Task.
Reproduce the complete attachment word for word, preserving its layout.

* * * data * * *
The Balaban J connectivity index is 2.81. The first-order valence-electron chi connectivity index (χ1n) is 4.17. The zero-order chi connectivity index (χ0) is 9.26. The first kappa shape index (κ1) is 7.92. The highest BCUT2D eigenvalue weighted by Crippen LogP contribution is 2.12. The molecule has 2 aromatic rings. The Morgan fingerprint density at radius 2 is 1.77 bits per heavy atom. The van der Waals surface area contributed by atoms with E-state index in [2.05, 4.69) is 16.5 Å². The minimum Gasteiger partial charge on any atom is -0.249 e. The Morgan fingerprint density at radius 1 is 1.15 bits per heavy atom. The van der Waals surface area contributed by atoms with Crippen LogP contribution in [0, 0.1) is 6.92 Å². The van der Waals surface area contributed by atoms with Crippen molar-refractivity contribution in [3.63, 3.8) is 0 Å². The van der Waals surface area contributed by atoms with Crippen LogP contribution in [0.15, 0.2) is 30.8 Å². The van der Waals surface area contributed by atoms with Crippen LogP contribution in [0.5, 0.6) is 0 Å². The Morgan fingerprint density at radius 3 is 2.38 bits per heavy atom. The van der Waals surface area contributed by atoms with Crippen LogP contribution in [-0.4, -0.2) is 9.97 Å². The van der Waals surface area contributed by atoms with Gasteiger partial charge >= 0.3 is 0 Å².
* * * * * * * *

The Balaban J connectivity index is 2.81. The first-order valence-electron chi connectivity index (χ1n) is 4.17. The zero-order chi connectivity index (χ0) is 9.26. The first kappa shape index (κ1) is 7.92. The highest BCUT2D eigenvalue weighted by Crippen LogP contribution is 2.12. The molecule has 2 aromatic rings. The Morgan fingerprint density at radius 2 is 1.77 bits per heavy atom. The van der Waals surface area contributed by atoms with E-state index in [2.05, 4.69) is 16.5 Å². The minimum Gasteiger partial charge on any atom is -0.249 e. The Morgan fingerprint density at radius 1 is 1.15 bits per heavy atom. The van der Waals surface area contributed by atoms with Crippen LogP contribution in [0, 0.1) is 6.92 Å². The van der Waals surface area contributed by atoms with Crippen molar-refractivity contribution in [3.63, 3.8) is 0 Å². The van der Waals surface area contributed by atoms with Crippen LogP contribution in [0.15, 0.2) is 30.8 Å². The van der Waals surface area contributed by atoms with Crippen LogP contribution in [0.5, 0.6) is 0 Å². The Morgan fingerprint density at radius 3 is 2.38 bits per heavy atom. The van der Waals surface area contributed by atoms with Crippen LogP contribution in [-0.4, -0.2) is 9.97 Å². The van der Waals surface area contributed by atoms with Gasteiger partial charge >= 0.3 is 0 Å².